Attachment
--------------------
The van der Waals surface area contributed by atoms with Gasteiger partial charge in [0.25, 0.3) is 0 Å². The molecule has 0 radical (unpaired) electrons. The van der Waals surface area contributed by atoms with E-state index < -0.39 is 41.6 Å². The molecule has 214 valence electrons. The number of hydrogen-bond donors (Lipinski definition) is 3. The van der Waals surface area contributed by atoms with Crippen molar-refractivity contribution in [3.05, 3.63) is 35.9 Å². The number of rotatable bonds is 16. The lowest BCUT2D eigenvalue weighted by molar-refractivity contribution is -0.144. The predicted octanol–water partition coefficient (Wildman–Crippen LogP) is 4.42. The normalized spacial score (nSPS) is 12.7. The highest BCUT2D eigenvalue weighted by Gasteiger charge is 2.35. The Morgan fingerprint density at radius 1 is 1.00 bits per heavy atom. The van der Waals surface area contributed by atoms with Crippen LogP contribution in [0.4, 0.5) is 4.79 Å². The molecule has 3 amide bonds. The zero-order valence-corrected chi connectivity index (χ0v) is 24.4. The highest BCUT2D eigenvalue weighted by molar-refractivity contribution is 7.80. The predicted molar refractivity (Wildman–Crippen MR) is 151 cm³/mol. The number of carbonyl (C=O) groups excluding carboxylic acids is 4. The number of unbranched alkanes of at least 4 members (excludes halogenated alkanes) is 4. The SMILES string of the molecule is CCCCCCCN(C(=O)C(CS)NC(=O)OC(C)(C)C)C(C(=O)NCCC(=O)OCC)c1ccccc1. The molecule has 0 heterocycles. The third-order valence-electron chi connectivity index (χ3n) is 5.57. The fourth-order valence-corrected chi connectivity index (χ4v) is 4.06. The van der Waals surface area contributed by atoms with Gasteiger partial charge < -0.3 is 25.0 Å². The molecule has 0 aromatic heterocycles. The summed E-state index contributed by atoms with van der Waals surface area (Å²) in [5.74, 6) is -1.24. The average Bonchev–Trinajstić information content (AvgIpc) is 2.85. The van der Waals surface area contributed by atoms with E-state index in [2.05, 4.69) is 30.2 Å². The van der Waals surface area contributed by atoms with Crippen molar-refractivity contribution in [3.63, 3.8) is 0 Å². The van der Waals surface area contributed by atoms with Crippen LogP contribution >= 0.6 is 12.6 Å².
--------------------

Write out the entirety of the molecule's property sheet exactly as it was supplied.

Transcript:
The van der Waals surface area contributed by atoms with Gasteiger partial charge in [0.25, 0.3) is 0 Å². The molecule has 0 radical (unpaired) electrons. The van der Waals surface area contributed by atoms with E-state index < -0.39 is 41.6 Å². The molecule has 214 valence electrons. The number of hydrogen-bond donors (Lipinski definition) is 3. The van der Waals surface area contributed by atoms with Crippen molar-refractivity contribution in [3.05, 3.63) is 35.9 Å². The number of rotatable bonds is 16. The lowest BCUT2D eigenvalue weighted by molar-refractivity contribution is -0.144. The predicted octanol–water partition coefficient (Wildman–Crippen LogP) is 4.42. The normalized spacial score (nSPS) is 12.7. The highest BCUT2D eigenvalue weighted by Gasteiger charge is 2.35. The Morgan fingerprint density at radius 1 is 1.00 bits per heavy atom. The van der Waals surface area contributed by atoms with Crippen LogP contribution in [0.4, 0.5) is 4.79 Å². The molecule has 3 amide bonds. The zero-order valence-corrected chi connectivity index (χ0v) is 24.4. The highest BCUT2D eigenvalue weighted by molar-refractivity contribution is 7.80. The predicted molar refractivity (Wildman–Crippen MR) is 151 cm³/mol. The number of carbonyl (C=O) groups excluding carboxylic acids is 4. The number of unbranched alkanes of at least 4 members (excludes halogenated alkanes) is 4. The SMILES string of the molecule is CCCCCCCN(C(=O)C(CS)NC(=O)OC(C)(C)C)C(C(=O)NCCC(=O)OCC)c1ccccc1. The molecule has 0 heterocycles. The third-order valence-electron chi connectivity index (χ3n) is 5.57. The fourth-order valence-corrected chi connectivity index (χ4v) is 4.06. The van der Waals surface area contributed by atoms with Gasteiger partial charge < -0.3 is 25.0 Å². The molecule has 0 aromatic heterocycles. The summed E-state index contributed by atoms with van der Waals surface area (Å²) in [5.74, 6) is -1.24. The average Bonchev–Trinajstić information content (AvgIpc) is 2.85. The van der Waals surface area contributed by atoms with E-state index in [2.05, 4.69) is 30.2 Å². The van der Waals surface area contributed by atoms with Crippen molar-refractivity contribution in [3.63, 3.8) is 0 Å². The van der Waals surface area contributed by atoms with Crippen LogP contribution >= 0.6 is 12.6 Å².